The Millennial generation operates on a different wavelength. Though an official birth year is debateable, anyone born in the 1980s and ‘90s is a “Millennial.” The Internet, smartphones and social media have changed the way Millennials communicate as well as the way businesses operate. Millennials embrace a new approach to starting and running a business.
Aaron Zundell of North Salt Lake recently began his own law practice and feels there is a paradigm shift between new and more established lawyers.
“Millennials are not as much interested in money as they are experiences. They seem more ready to trade paychecks for fulfillment. There have always been idealists, but I’ve noticed that younger kids are more about pursuing interests rather than cash or stability,” the 33-year-old lawyer says.
He described an experience in which a well-established attorney warned him to keep clients at arm’s length. But with clients accustomed to instant communication, Zundell has adopted an approach that defies the sage Baby Boomer wisdom. Zundell communicates with his clients via text, email and Facebook. He maintains that it’s a better way to learn clients’ timelines, adding that social media helps him “take a personal interest in clients, which is what lawyering should be about.”
Dave Williams, 31, of Sandy, Utah relied on his ingrained electronic insight to use cloud technology as the core for his new business. After researching writing software for his aspiring author wife, Dave realized that no cloud-based word processing software existed, so he invented one.
A month ago he launched Writizmo, an entirely online based business, and has earned praise from users, some of whom are professional authors. Accessibility from any electronic device helps his software reach a variety of writers. With an auto-save every three seconds, users no longer have to worry about losing written work. The software also enables multiple worldwide users to collaborate on the same project. “Research shows that eighty percent of the American population wants to write a book. Part of our mission in general is to help people from every generation realize their passion,” he says.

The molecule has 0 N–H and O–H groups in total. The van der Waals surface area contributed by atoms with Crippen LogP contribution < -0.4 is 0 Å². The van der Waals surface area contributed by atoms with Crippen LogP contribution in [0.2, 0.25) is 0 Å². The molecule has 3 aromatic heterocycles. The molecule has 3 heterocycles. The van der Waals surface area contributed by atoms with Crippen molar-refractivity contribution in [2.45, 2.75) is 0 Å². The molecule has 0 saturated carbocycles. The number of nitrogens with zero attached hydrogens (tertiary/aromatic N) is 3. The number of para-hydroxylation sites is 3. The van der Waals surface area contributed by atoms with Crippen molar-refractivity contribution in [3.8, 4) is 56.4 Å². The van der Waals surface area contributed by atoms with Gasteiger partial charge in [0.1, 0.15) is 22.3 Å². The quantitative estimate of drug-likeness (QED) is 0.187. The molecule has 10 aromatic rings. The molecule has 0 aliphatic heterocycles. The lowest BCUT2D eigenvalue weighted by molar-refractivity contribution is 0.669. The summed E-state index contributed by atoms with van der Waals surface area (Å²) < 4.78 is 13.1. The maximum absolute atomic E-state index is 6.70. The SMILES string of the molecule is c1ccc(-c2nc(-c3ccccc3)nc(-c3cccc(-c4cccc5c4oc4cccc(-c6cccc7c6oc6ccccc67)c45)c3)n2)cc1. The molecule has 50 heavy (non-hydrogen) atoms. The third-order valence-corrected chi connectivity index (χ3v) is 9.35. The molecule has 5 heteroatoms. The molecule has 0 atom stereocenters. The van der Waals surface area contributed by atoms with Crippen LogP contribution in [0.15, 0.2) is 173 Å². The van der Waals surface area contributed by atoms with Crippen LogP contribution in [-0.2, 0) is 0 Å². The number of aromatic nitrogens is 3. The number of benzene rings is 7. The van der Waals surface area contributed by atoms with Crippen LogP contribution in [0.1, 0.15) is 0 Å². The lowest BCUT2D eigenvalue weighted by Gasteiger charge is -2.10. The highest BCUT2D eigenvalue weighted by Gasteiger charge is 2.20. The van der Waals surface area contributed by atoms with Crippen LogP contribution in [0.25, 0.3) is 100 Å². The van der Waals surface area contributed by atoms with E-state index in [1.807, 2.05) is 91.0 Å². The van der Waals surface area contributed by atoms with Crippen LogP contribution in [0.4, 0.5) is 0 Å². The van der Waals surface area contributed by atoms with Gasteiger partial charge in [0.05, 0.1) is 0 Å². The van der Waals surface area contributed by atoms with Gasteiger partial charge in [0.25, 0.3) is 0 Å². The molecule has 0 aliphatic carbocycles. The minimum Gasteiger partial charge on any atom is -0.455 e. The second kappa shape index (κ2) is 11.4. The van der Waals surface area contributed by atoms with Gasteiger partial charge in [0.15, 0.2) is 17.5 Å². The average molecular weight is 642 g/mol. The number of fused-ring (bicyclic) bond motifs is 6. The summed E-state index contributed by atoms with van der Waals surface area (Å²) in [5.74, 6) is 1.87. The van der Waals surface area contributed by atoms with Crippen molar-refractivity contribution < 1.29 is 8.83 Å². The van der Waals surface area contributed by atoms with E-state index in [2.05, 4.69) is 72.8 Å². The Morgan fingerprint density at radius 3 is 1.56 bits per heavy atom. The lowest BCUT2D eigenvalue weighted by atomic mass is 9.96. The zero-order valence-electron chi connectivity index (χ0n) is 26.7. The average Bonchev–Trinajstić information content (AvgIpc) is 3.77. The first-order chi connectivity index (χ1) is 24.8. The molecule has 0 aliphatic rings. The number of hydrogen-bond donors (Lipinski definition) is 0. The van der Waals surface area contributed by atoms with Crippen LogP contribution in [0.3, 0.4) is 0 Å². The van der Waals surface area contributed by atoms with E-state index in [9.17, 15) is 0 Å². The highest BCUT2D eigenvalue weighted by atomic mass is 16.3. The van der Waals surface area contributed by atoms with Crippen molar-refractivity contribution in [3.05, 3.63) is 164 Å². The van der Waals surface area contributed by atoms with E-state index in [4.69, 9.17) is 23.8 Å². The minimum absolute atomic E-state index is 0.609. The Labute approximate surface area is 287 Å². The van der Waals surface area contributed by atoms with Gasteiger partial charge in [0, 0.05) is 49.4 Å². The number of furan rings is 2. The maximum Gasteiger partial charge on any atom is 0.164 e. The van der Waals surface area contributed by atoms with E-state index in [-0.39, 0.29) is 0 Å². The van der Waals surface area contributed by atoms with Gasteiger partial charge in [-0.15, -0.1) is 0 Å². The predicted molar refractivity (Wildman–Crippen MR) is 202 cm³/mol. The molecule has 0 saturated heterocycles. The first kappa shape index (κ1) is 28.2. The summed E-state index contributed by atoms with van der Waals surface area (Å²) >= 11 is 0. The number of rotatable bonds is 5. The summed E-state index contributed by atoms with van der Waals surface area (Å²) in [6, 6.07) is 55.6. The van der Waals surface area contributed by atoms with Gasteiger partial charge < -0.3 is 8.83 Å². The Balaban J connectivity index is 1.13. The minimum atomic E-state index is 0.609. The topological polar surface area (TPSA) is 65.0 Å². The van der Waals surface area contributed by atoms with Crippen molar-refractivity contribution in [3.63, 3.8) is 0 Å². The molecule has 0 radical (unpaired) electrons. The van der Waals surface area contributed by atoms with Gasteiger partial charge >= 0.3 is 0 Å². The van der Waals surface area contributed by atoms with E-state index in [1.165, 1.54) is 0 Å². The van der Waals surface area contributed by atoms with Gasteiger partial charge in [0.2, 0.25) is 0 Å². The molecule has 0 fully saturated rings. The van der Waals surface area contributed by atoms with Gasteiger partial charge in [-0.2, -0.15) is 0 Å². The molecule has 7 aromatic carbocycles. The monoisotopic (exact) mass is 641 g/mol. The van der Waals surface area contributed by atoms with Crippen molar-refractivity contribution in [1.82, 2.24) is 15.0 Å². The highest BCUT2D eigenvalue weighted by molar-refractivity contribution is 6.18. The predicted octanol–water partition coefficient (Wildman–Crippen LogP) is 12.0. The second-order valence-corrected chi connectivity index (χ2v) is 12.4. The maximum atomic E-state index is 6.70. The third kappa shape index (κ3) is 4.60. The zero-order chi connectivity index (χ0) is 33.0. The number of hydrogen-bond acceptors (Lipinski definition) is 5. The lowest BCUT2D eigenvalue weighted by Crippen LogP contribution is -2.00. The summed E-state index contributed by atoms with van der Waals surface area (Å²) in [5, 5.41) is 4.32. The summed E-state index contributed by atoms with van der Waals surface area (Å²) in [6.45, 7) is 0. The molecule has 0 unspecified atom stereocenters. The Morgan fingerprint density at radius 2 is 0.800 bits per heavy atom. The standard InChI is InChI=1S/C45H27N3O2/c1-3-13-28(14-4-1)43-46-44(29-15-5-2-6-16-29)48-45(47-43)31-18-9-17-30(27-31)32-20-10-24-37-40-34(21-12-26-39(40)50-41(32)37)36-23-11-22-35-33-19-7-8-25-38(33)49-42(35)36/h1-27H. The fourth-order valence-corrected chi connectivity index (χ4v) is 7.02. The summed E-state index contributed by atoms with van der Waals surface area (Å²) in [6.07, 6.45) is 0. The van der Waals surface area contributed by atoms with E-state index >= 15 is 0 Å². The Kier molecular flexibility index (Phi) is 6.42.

Also in the past month, Nick Dart, 31, of Spanish Fork, Utah opened Key Land Title and says that social media has strongly influenced even an orthodox business such as his.
“The big thing for us is that this business is very relationship driven. We will compete in the sense that we have a big network. My family has been in this part of Utah for generations. Secondly, we have a younger mentality with the energy to go out and hustle. Social media will be huge for us.”
“A lot of what we are doing is going back to the traditional old-school, relationship-based model, but using our online social platforms to inform our established nexus,” he says. Though their initial push has not solely relied on social media or SEO marketing, Dart maintains that Linked-In and Facebook have offered a definite return when it comes to informing his existing network of his new business.
Dart’s business is located on Center Street in Spanish Fork and will rely on building a strong rapport with established and young real estate agents, builders, developers and bankers in the area. “We understand that growing our business is contingent upon building solid connections and on the quality of our work. We recognize that it takes time and perseverance. But it’s now the time for my generation to start establishing ourselves as entrepreneurs.”
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